Friday, 3 October 2014

In which Pastor Ezeugwu slanders an angel, though this is the least of his sins

This story should start in the proper place, with a rather beautiful artwork by Chinese artists Sun Yuan and Peng Yu. It's a fibreglass angel fallen to the ground, shown at the Saatchi Gallery in London in 2009, though there have been other versions in other places:



Not very Nigerian looking, not very female looking and not very witchy, I think you'll agree. Pastor I.C. Ezeugwu, has a whole different angle on the thing, quite literally.



Frame it so the face is hidden, darken the skin a bit, and write a little story underneath it, and lo and behold, you have a dead Nigerian witch on your hands. Pastor Ezeugwu provides the little story (emphases mine):
On the eve of the crusade, I had a revelation where three elderly women came to me and told me to cancel the crusade. On the morning of the crusade, I held a brief counselling session. An elderly woman who came for counselling on a white robe told me that "her members don't want me to hold the crusade". That was what her interpreter told me as she couldn’t speak English. I asked why? She said because they rule the land. I told her interpreter to tell her that they don't rule the land, JESUS rules the land. She said they'll kill me and I told her I'll kill them first hence the crusade was titled "Operation Kill the Witches". The crusade was meant to hold for 4 days but later lasted for 7 days as a result of the testimonies the people were sharing.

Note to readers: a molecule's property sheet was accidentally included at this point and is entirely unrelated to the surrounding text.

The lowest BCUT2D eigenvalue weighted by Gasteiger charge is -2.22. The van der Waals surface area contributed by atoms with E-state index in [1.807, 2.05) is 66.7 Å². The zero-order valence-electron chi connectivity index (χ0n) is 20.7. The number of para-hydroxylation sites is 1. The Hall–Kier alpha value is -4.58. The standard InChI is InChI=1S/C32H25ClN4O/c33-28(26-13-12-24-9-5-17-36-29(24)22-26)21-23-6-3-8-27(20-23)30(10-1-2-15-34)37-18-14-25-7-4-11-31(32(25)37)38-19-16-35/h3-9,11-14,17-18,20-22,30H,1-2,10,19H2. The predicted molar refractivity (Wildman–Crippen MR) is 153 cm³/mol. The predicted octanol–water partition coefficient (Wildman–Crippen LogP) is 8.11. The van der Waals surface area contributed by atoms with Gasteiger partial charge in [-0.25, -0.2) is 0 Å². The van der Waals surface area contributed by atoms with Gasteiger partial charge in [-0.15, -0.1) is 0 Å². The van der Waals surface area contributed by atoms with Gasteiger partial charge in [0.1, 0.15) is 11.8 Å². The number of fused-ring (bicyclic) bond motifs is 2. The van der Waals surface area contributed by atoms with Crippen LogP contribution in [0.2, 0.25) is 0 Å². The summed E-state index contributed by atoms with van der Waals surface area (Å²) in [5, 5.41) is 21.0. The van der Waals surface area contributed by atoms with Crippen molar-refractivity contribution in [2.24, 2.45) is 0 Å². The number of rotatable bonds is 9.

Eight days after I went back to my base, I received a telegram from the leader of the organising committee informing me that the head of the witches was dead after suffering a partial stroke for 2 days.
Note the little details, the white robe and the allusion to the death of the 'head witch' intended to help the inattentive link the story with the picture without going quite so far as to assert they are one and the same. I won't tell you to note the fact that this believer in Jesus is going around threatening elderly ladies with murder, I'll trust you to notice that for yourselves.

This debunking of this piece of maliciousness was brought to us by Richard Bartholomew who apparently heard about the whole thing from Leo Igwe, and passed it on to Ophelia Benson, from whom it reached me. It's a pretty pathetic and dangerous scam. I mean come on, if you want to believe in witches, believe in this, by the same artists:


That is an amazing piece of art I would have loved to have seen. And this is only a tiny part of it. It's called Dear and was shown at the Galerie Perrotin in Paris.

Other stories about malicious fabrication of supernatural incidents:

British military intelligence lie about black magic among Irish paramilitary organisations. 

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